FIG. 5 is a top plan view of the set of contact terminals as seen along line 5--5 of FIG. 4;

FIG. 6 is a sectional view of an EMI RFI-shielded switch module similar to that of FIG. 3, but illustrating a first lighted version of the first embodiment of the switch module;

FIG. 7 is a sectional view of an EMI RFI-shielded switch module similar to that of FIG. 3, but illustrating a second lighted version of the first embodiment of the switch module;

FIG. 8 is an enlarged sectional view of an alternative design of the upper lip on the conductive cup housing of the switch module of FIG. 7;

FIG. 9 is a fragmentary view of the push-button keyboard assembly of FIG. 2, showing the presence of an electroluminescent (EL) panel therein;

FIG. 10 is a perspective view, with some parts broken away, of a push-button keyboard assembly for employing a plurality of EMI-shielded switch modules constructed in accordance with a second embodiment of the present invention;

FIG. 11 is an enlarged sectional view of the keyboard assembly of either FIG. 1 or FIG. 10, showing an EMI RFI-shielded light incorporated by the assembly;

FIG. 12 is an enlarged fragmentary sectional view of the keyboard assembly of FIG. 10, showing one of the EMI RFI-shielded switch modules employed by the keyboard assembly in accordance with a first version of the second embodiment thereof;

FIG. 13 is a sectional view of an EMI RFI-shielded switch module similar to that of FIG. 12, but illustrating a second version of the second embodiment of the switch module;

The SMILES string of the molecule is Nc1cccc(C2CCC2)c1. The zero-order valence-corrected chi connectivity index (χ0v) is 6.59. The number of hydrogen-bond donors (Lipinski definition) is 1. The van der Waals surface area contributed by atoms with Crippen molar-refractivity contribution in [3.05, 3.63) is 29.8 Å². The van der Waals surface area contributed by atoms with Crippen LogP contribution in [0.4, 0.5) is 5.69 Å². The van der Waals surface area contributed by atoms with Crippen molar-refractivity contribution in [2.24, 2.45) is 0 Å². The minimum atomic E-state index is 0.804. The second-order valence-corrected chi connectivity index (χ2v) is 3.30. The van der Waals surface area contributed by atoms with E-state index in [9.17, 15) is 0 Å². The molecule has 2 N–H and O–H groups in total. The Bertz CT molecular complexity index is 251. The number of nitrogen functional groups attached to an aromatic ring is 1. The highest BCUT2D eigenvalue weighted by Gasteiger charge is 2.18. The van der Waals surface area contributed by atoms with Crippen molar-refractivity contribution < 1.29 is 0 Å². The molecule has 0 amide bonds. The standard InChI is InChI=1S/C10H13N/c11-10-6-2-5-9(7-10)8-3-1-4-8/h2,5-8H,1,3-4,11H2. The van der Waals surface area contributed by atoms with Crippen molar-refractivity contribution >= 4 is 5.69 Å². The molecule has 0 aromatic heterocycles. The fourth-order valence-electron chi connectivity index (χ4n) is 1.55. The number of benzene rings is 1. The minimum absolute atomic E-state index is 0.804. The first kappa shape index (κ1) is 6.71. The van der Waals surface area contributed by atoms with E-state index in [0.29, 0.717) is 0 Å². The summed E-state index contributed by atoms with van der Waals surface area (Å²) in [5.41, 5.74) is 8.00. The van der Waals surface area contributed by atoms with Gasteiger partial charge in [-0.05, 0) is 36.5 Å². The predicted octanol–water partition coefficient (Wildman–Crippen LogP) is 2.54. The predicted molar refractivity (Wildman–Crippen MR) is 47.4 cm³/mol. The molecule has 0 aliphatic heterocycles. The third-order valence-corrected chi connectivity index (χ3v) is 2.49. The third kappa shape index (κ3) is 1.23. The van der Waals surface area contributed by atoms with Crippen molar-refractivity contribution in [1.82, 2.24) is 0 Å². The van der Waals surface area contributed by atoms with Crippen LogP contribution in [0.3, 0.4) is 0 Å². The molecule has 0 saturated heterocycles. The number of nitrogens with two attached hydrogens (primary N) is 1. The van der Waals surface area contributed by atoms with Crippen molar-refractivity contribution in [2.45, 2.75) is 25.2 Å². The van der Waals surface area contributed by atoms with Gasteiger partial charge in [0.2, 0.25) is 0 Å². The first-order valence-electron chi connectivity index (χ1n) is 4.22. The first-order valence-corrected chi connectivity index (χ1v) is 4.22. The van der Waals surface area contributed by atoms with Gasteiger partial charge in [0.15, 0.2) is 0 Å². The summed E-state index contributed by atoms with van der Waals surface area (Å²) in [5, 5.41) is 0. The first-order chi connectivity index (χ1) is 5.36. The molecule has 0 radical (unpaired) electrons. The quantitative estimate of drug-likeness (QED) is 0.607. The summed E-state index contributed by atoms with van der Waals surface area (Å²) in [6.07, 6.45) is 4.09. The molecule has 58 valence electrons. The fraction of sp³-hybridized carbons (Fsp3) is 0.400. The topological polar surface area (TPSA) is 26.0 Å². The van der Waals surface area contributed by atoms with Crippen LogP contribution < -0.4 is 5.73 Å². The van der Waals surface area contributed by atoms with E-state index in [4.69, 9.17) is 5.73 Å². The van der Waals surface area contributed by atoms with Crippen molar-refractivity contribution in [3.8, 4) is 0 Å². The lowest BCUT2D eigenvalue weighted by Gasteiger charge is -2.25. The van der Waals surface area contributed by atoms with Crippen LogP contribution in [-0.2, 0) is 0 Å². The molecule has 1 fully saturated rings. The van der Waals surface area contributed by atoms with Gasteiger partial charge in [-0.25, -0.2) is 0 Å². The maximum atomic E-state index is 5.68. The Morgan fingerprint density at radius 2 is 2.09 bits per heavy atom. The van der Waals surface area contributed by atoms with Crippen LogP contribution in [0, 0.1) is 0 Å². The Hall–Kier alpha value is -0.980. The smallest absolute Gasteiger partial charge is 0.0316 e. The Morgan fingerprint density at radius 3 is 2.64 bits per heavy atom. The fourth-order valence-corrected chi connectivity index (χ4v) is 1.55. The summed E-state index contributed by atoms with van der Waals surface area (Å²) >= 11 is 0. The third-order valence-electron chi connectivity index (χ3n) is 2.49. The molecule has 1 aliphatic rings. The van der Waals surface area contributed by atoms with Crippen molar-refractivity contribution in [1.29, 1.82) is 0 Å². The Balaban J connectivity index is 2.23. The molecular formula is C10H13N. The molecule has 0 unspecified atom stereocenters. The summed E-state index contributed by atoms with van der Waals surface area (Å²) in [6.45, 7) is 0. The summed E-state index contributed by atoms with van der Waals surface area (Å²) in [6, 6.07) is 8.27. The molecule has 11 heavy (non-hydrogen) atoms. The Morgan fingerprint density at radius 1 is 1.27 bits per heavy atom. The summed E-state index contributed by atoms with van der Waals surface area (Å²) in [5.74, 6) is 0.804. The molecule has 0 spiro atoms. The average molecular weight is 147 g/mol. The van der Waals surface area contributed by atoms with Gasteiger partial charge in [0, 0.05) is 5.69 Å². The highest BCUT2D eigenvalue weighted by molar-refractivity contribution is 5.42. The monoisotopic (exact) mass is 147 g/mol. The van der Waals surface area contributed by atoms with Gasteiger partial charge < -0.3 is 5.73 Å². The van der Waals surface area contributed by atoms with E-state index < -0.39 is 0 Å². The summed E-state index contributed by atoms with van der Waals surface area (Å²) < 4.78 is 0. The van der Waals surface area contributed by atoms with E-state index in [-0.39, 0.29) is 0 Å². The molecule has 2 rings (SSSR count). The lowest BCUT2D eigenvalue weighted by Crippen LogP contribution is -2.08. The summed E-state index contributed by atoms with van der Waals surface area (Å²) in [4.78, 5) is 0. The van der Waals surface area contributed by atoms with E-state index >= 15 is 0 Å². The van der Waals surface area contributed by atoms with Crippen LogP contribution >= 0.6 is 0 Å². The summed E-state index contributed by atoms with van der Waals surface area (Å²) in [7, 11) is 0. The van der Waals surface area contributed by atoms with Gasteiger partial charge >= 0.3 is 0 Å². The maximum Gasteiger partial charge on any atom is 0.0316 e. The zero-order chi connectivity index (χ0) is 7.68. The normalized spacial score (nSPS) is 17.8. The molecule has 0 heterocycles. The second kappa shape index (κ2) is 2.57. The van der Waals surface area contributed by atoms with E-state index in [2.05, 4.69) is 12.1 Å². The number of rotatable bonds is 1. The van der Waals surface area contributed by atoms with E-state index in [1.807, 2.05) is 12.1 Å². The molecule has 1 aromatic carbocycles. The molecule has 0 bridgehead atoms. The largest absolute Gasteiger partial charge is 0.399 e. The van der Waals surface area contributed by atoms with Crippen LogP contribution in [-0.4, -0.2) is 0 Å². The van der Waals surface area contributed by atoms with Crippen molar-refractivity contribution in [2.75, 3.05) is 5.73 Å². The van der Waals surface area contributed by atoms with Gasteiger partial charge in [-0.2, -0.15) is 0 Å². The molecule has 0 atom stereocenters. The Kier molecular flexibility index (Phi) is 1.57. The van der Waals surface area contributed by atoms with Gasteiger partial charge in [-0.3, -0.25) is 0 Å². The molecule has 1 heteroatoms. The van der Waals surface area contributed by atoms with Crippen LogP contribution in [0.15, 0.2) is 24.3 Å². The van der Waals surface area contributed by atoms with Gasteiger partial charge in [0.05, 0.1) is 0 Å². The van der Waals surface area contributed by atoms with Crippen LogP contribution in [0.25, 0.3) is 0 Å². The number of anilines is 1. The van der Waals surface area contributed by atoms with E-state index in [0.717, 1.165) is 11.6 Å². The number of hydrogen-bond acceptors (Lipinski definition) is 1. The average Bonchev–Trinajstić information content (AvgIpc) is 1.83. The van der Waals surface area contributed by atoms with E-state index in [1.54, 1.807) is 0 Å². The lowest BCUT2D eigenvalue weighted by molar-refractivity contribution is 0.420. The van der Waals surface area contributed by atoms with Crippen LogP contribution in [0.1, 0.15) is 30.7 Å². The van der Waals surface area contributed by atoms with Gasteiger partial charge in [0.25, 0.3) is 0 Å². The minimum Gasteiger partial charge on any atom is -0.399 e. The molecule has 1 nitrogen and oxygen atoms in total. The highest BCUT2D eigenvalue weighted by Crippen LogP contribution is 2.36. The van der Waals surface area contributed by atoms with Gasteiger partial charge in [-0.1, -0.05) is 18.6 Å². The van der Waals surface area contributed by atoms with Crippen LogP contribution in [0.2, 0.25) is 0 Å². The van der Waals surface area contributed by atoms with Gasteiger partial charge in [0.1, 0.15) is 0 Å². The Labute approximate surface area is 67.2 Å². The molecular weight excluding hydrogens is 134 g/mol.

FIG. 14 is a sectional view of an EMI RFI-shielded switch module similar to that of FIG. 12, but illustrating a third version of the second embodiment of the switch module;

FIG. 15 is a sectional view of an EMI RFI-shielded switch module similar to that of FIG. 12, but illustrating a fourth version of the second embodiment of the switch module; and,

FIG. 16 is a sectional view of an EMI RFI-shielded switch module similar to that of FIG. 12, but illustrating a fifth version of the second embodiment of the switch module.

Corresponding reference characters indicate corresponding parts throughout the several views of the drawings.

DETAILED DESCRIPTION OF THE PREFERRED EMBODIMENTS

In general, the present invention relates to push-button keyboard assemblies and includes two embodiments of EMI RFI-shielded switch modules. The first embodiment is a cup-type switch module shown in FIGS. 1-9. The second embodiment is an annular ring compressed-type switch module shown in FIGS. 12-16. As summarized in the preceding brief description of the drawings, there are different versions of the two embodiments. With respect to the first embodiment, FIGS. 1-3 illustrate a first, unlighted version of the cup-type switch module, whereas FIGS. 6 and 7 relate respectively to first and second, lighted versions thereof. With respect to the second embodiment, FIGS. 12-16 illustrate first through fifth versions of the annular ring compressed-type switch module.